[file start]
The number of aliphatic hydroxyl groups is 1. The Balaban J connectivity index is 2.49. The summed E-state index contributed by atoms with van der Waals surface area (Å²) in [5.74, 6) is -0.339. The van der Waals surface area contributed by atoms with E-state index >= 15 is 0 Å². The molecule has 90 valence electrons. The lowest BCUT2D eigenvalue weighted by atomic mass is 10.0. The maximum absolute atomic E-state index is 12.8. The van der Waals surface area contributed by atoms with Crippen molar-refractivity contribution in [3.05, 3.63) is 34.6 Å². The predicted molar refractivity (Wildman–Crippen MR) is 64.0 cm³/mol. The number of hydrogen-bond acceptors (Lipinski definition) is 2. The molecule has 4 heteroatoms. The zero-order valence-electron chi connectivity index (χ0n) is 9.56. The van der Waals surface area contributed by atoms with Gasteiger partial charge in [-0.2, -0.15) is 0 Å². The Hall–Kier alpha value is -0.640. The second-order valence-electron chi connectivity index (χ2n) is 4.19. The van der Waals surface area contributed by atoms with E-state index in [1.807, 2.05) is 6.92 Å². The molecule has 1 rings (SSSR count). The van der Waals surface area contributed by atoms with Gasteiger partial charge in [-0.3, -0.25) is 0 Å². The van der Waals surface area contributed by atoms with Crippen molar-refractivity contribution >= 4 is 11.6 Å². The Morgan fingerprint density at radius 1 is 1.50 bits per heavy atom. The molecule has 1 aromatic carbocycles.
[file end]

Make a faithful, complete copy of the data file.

The number of aliphatic hydroxyl groups is 1. The Balaban J connectivity index is 2.49. The summed E-state index contributed by atoms with van der Waals surface area (Å²) in [5.74, 6) is -0.339. The van der Waals surface area contributed by atoms with E-state index >= 15 is 0 Å². The molecule has 90 valence electrons. The lowest BCUT2D eigenvalue weighted by atomic mass is 10.0. The maximum absolute atomic E-state index is 12.8. The van der Waals surface area contributed by atoms with Crippen molar-refractivity contribution in [3.05, 3.63) is 34.6 Å². The predicted molar refractivity (Wildman–Crippen MR) is 64.0 cm³/mol. The number of hydrogen-bond acceptors (Lipinski definition) is 2. The molecule has 4 heteroatoms. The zero-order valence-electron chi connectivity index (χ0n) is 9.56. The van der Waals surface area contributed by atoms with Gasteiger partial charge in [-0.2, -0.15) is 0 Å². The Hall–Kier alpha value is -0.640. The second-order valence-electron chi connectivity index (χ2n) is 4.19. The van der Waals surface area contributed by atoms with E-state index in [1.807, 2.05) is 6.92 Å². The molecule has 1 rings (SSSR count). The van der Waals surface area contributed by atoms with Gasteiger partial charge in [-0.3, -0.25) is 0 Å². The van der Waals surface area contributed by atoms with Crippen molar-refractivity contribution >= 4 is 11.6 Å². The Morgan fingerprint density at radius 1 is 1.50 bits per heavy atom. The molecule has 1 aromatic carbocycles.